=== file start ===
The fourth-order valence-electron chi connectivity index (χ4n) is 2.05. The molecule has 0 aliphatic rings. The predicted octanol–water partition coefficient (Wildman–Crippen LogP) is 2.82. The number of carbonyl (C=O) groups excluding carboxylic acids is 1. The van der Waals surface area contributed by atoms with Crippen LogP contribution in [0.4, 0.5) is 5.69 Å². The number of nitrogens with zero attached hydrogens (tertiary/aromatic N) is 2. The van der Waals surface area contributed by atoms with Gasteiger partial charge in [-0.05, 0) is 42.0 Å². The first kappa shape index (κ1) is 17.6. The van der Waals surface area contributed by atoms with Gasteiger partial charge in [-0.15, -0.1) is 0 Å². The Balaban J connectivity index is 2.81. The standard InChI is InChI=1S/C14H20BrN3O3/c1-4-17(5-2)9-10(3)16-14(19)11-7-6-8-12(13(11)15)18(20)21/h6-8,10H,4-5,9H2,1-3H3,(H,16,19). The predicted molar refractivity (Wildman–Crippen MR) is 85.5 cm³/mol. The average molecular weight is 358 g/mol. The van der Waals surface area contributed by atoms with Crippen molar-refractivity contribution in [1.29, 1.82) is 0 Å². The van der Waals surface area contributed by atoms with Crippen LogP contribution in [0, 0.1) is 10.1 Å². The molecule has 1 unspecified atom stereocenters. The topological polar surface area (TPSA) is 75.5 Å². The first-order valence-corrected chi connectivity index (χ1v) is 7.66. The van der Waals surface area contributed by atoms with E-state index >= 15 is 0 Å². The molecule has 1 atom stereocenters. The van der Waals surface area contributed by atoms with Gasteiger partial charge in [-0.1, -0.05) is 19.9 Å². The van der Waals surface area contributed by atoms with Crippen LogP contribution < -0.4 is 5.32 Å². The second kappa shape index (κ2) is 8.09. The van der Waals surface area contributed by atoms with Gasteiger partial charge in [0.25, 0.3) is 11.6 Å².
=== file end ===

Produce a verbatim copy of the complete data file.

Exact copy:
The fourth-order valence-electron chi connectivity index (χ4n) is 2.05. The molecule has 0 aliphatic rings. The predicted octanol–water partition coefficient (Wildman–Crippen LogP) is 2.82. The number of carbonyl (C=O) groups excluding carboxylic acids is 1. The van der Waals surface area contributed by atoms with Crippen LogP contribution in [0.4, 0.5) is 5.69 Å². The number of nitrogens with zero attached hydrogens (tertiary/aromatic N) is 2. The van der Waals surface area contributed by atoms with Gasteiger partial charge in [-0.05, 0) is 42.0 Å². The first kappa shape index (κ1) is 17.6. The van der Waals surface area contributed by atoms with Gasteiger partial charge in [-0.15, -0.1) is 0 Å². The Balaban J connectivity index is 2.81. The standard InChI is InChI=1S/C14H20BrN3O3/c1-4-17(5-2)9-10(3)16-14(19)11-7-6-8-12(13(11)15)18(20)21/h6-8,10H,4-5,9H2,1-3H3,(H,16,19). The predicted molar refractivity (Wildman–Crippen MR) is 85.5 cm³/mol. The average molecular weight is 358 g/mol. The van der Waals surface area contributed by atoms with Crippen molar-refractivity contribution in [1.29, 1.82) is 0 Å². The van der Waals surface area contributed by atoms with Crippen LogP contribution in [0, 0.1) is 10.1 Å². The molecule has 1 unspecified atom stereocenters. The topological polar surface area (TPSA) is 75.5 Å². The first-order valence-corrected chi connectivity index (χ1v) is 7.66. The van der Waals surface area contributed by atoms with E-state index >= 15 is 0 Å². The molecule has 1 atom stereocenters. The van der Waals surface area contributed by atoms with Gasteiger partial charge in [-0.1, -0.05) is 19.9 Å². The van der Waals surface area contributed by atoms with Crippen LogP contribution < -0.4 is 5.32 Å². The second kappa shape index (κ2) is 8.09. The van der Waals surface area contributed by atoms with Gasteiger partial charge in [0.25, 0.3) is 11.6 Å².